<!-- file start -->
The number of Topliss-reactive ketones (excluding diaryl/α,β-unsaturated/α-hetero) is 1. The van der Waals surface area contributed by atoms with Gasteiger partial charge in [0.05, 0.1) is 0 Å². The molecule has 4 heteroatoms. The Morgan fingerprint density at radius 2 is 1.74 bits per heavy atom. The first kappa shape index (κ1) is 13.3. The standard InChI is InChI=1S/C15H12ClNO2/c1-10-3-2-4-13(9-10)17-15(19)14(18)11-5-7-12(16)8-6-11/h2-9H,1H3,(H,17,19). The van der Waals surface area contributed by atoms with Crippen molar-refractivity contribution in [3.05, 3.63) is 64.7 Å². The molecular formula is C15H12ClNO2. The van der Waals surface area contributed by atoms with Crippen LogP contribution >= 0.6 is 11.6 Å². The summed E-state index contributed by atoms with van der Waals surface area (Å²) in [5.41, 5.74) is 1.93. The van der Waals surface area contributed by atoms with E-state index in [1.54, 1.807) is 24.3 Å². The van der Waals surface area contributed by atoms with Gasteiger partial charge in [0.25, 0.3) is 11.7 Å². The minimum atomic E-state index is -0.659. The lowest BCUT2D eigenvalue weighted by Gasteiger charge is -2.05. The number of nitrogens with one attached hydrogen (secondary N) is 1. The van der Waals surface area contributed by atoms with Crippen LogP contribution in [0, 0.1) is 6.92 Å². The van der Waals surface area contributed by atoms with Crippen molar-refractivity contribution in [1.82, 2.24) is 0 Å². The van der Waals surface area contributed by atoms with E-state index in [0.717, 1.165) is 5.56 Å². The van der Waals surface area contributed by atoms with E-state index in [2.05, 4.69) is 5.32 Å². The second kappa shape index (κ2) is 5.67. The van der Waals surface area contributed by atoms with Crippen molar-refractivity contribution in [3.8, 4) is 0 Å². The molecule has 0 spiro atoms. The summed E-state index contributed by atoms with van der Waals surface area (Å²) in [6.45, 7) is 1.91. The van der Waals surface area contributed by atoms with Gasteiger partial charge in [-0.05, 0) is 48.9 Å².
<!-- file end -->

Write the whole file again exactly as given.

The number of Topliss-reactive ketones (excluding diaryl/α,β-unsaturated/α-hetero) is 1. The van der Waals surface area contributed by atoms with Gasteiger partial charge in [0.05, 0.1) is 0 Å². The molecule has 4 heteroatoms. The Morgan fingerprint density at radius 2 is 1.74 bits per heavy atom. The first kappa shape index (κ1) is 13.3. The standard InChI is InChI=1S/C15H12ClNO2/c1-10-3-2-4-13(9-10)17-15(19)14(18)11-5-7-12(16)8-6-11/h2-9H,1H3,(H,17,19). The van der Waals surface area contributed by atoms with Crippen molar-refractivity contribution in [3.05, 3.63) is 64.7 Å². The molecular formula is C15H12ClNO2. The van der Waals surface area contributed by atoms with Crippen LogP contribution >= 0.6 is 11.6 Å². The summed E-state index contributed by atoms with van der Waals surface area (Å²) in [5.41, 5.74) is 1.93. The van der Waals surface area contributed by atoms with E-state index in [1.54, 1.807) is 24.3 Å². The van der Waals surface area contributed by atoms with Gasteiger partial charge in [0.25, 0.3) is 11.7 Å². The minimum atomic E-state index is -0.659. The lowest BCUT2D eigenvalue weighted by Gasteiger charge is -2.05. The number of nitrogens with one attached hydrogen (secondary N) is 1. The van der Waals surface area contributed by atoms with Crippen LogP contribution in [0, 0.1) is 6.92 Å². The van der Waals surface area contributed by atoms with Crippen molar-refractivity contribution in [1.82, 2.24) is 0 Å². The van der Waals surface area contributed by atoms with E-state index in [0.717, 1.165) is 5.56 Å². The van der Waals surface area contributed by atoms with E-state index in [2.05, 4.69) is 5.32 Å². The second kappa shape index (κ2) is 5.67. The van der Waals surface area contributed by atoms with Crippen molar-refractivity contribution in [3.8, 4) is 0 Å². The molecule has 0 spiro atoms. The summed E-state index contributed by atoms with van der Waals surface area (Å²) in [6.45, 7) is 1.91. The van der Waals surface area contributed by atoms with Gasteiger partial charge in [-0.05, 0) is 48.9 Å².